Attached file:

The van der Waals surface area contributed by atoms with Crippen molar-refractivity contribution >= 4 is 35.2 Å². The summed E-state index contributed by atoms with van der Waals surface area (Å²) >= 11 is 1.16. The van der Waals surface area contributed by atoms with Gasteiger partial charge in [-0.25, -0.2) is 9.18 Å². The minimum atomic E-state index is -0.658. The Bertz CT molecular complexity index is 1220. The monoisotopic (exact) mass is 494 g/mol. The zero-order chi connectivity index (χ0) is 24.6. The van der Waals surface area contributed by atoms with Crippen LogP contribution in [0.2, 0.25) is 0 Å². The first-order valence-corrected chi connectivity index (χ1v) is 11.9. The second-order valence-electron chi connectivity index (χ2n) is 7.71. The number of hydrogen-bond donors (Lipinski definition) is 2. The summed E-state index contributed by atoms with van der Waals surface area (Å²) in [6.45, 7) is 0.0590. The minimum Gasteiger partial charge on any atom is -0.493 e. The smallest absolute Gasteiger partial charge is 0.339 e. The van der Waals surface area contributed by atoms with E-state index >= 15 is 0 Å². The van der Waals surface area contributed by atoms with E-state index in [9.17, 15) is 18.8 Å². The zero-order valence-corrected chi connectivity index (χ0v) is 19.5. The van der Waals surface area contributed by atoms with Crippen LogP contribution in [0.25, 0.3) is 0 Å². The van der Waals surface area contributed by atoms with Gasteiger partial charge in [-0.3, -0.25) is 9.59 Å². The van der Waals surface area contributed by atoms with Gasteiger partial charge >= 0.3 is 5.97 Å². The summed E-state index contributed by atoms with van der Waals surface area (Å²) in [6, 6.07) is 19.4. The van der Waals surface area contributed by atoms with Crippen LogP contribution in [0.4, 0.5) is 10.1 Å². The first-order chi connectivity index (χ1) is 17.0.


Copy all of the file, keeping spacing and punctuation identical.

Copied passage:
The van der Waals surface area contributed by atoms with Crippen molar-refractivity contribution >= 4 is 35.2 Å². The summed E-state index contributed by atoms with van der Waals surface area (Å²) >= 11 is 1.16. The van der Waals surface area contributed by atoms with Gasteiger partial charge in [-0.25, -0.2) is 9.18 Å². The minimum atomic E-state index is -0.658. The Bertz CT molecular complexity index is 1220. The monoisotopic (exact) mass is 494 g/mol. The zero-order chi connectivity index (χ0) is 24.6. The van der Waals surface area contributed by atoms with Crippen LogP contribution in [0.2, 0.25) is 0 Å². The first-order valence-corrected chi connectivity index (χ1v) is 11.9. The second-order valence-electron chi connectivity index (χ2n) is 7.71. The number of hydrogen-bond donors (Lipinski definition) is 2. The summed E-state index contributed by atoms with van der Waals surface area (Å²) in [6.45, 7) is 0.0590. The minimum Gasteiger partial charge on any atom is -0.493 e. The smallest absolute Gasteiger partial charge is 0.339 e. The van der Waals surface area contributed by atoms with E-state index >= 15 is 0 Å². The van der Waals surface area contributed by atoms with E-state index in [9.17, 15) is 18.8 Å². The zero-order valence-corrected chi connectivity index (χ0v) is 19.5. The van der Waals surface area contributed by atoms with Crippen LogP contribution in [0.25, 0.3) is 0 Å². The van der Waals surface area contributed by atoms with Gasteiger partial charge in [-0.3, -0.25) is 9.59 Å². The van der Waals surface area contributed by atoms with Gasteiger partial charge >= 0.3 is 5.97 Å². The summed E-state index contributed by atoms with van der Waals surface area (Å²) in [6, 6.07) is 19.4. The van der Waals surface area contributed by atoms with Crippen LogP contribution in [0.4, 0.5) is 10.1 Å². The first-order chi connectivity index (χ1) is 17.0.